Yeah, that always happens with veteran female pop stars once they hit their 50s and beyond, but Amos and her small but mighty fan base, who for decades exhibited a devotion of Grateful Dead-like proportions, outran the trend for so long, to see it finally catching up is a bit bewildering.

But then you go hear her live at a decent-size venue like The Theater at MGM National Harbor (which seats 3,000 and was about 97 percent full), and it feels nearly like old times. Sure, some of the excitement was just that we’re all gagging at being at concerts at all and having mask restrictions and vaccine requirements paused, but there was an electricity that, while mellower than it was at Amos concerts in the ’90s, still felt magical. I’ve never in my life seen so long a line for the merch table.

The concert itself was, for the most part, sublime. It was the first time since 2009 she’s toured with a band and while her solo shows are great too, there was pent-up yearning to hear her unleash full-on with a solid rhythm section (Jon Evans on bass, Ash Soan on drums) again. Beat-heavy songs like “Raspberry Swirl” and “Cornflake Girl” sounded tepid with canned beats the last few times out, so to hear everything truly live (save a few BGVs and effects) last night was heavenly.

It was Gen X queer night out Sunday night at the Theater at MGM National Harbor for Tori Amos’s first concert here since 2017. (Photo by Desmond Murray; courtesy Girlie Action)

The show had special poignancy too, as Amos grew up in the region. She has written and commented heavily on the immense toll her mother’s 2019 death took on her personally and artistically, so that the date happened to be Mother’s Day gave the proceedings added gravitas. “Mother Revolution” and “Jackie’s Strength” spoke, of course, to the holiday, though (and this is quibbling) I would have vastly preferred “Mother” from “Little Earthquakes,” a deep cut we haven’t heard live in eons. 

Tori Amos (Blade photo by Joey DiGuglielmo)

Highlights included the slinky, rhythm-loopy opener “Juarez”; “Ocean to Ocean,” one of three cuts performed from the new record, which shimmered with Philip Glass-like piano arpeggios; the vampy, slinky interplay between the three musicians on “Mother Revolution”; and unexpected fan favorite “Spring Haze.” Amos, overall, is varying up the set list quite a bit less than is her norm, so it was one of the few surprises of the evening.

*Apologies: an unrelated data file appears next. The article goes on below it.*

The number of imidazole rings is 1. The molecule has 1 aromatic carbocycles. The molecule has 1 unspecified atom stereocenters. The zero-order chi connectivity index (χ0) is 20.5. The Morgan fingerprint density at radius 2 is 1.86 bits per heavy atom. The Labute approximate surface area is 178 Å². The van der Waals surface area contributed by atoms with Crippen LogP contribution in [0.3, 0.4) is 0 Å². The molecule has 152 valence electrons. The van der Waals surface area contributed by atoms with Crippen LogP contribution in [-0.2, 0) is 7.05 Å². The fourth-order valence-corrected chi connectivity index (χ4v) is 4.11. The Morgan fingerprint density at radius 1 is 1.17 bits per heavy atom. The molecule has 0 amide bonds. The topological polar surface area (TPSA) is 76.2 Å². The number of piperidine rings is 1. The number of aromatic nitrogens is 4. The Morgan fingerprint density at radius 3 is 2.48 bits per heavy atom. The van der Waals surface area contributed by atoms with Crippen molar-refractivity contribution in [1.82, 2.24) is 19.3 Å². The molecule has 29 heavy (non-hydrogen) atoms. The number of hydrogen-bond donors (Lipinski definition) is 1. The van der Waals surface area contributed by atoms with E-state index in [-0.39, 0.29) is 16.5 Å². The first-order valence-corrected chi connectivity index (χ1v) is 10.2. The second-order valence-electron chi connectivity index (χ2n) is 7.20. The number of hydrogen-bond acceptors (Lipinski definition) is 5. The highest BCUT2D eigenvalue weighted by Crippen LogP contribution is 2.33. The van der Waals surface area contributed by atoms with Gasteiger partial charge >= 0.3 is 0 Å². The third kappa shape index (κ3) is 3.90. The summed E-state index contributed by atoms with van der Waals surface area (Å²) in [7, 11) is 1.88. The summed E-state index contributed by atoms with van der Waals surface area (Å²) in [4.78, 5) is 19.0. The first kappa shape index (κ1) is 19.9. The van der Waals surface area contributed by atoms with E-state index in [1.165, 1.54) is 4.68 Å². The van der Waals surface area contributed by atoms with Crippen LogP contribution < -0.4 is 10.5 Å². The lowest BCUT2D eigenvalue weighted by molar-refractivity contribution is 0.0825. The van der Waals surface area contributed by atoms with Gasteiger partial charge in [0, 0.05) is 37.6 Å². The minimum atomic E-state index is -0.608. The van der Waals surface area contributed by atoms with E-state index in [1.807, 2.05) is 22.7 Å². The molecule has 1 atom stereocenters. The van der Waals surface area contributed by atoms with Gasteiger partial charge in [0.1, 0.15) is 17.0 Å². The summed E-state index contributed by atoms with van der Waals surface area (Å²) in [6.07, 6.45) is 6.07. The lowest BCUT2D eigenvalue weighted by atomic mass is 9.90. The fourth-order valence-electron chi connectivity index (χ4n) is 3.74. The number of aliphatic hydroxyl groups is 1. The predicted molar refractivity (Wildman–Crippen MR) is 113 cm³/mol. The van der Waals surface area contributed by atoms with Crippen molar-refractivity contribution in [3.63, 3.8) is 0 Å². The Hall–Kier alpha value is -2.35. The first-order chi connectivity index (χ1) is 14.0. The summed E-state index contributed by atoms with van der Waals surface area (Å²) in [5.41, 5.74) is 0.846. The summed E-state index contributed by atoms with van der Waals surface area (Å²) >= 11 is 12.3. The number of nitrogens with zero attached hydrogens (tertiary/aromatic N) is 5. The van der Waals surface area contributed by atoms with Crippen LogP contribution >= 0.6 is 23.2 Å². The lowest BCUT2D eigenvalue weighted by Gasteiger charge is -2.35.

The lengths of several of the songs were drawn out considerably. At times — “A Sorta Fairytale,” the aforementioned “Revolution” — that worked well and gave the band time to languidly jam. At other points, it felt a bit self-indulgent and even slightly boring — as on “Sweet Sangria” and “Liquid Diamonds.” 

“Russia,” a bonus cut from the last album, sounded just how it did when Amos performed it here in 2017, but took on added resonance because of current events. Closing line “Is Stalin on your shoulder” was chilling.

Overall, the show — lighting, pacing, everything — largely worked. The sound mix, which fans have said has been muddy at some venues recently on the tour, was pristine. Pacing only lagged a few times in some of the mid-tempo cuts from later albums, but just when you felt some were zoning — the flow of those entering and exiting is a good barometer — Amos whipped things back together with a fan favorite like “Past the Mission” or “Spring Haze.”

It all came to a satisfying, audience-friendly climax with “Cornflake Girl,” then the two encore cuts, “Precious Things” and “Tear in Your Hand,” both from the first album. 

Vocally, the range was there and sounded lovely, but the oomph was considerably held back. Vocal preservation for the many dates ahead? Probably. It’s understandable. Amos, at 58, may lack the stamina she had 20 years ago, but it did feel underwhelming in passages that in years past would have been full on, balls out like the “Bliss” bridge or the “nine-inch nails” passage from “Precious Things.” 

Not one acknowledgment or mention by Amos of the female folk duo openers Companion. I’d have invited them out for a few numbers to sing BGVs. I mean, heck, they’re in the house, why not? And other than the welcome, a brief soliloquy on Mother’s Day was the only Amos comment of the entire night. 

Still Amos never came off as aloof. She seemed genuinely excited to be playing live again and the queer-heavy crowd responded in kind. 

Tori Amos (Blade photo by Joey DiGuglielmo)
Continue Reading

Follow Us @washblade

Sign Up for Blade eBlasts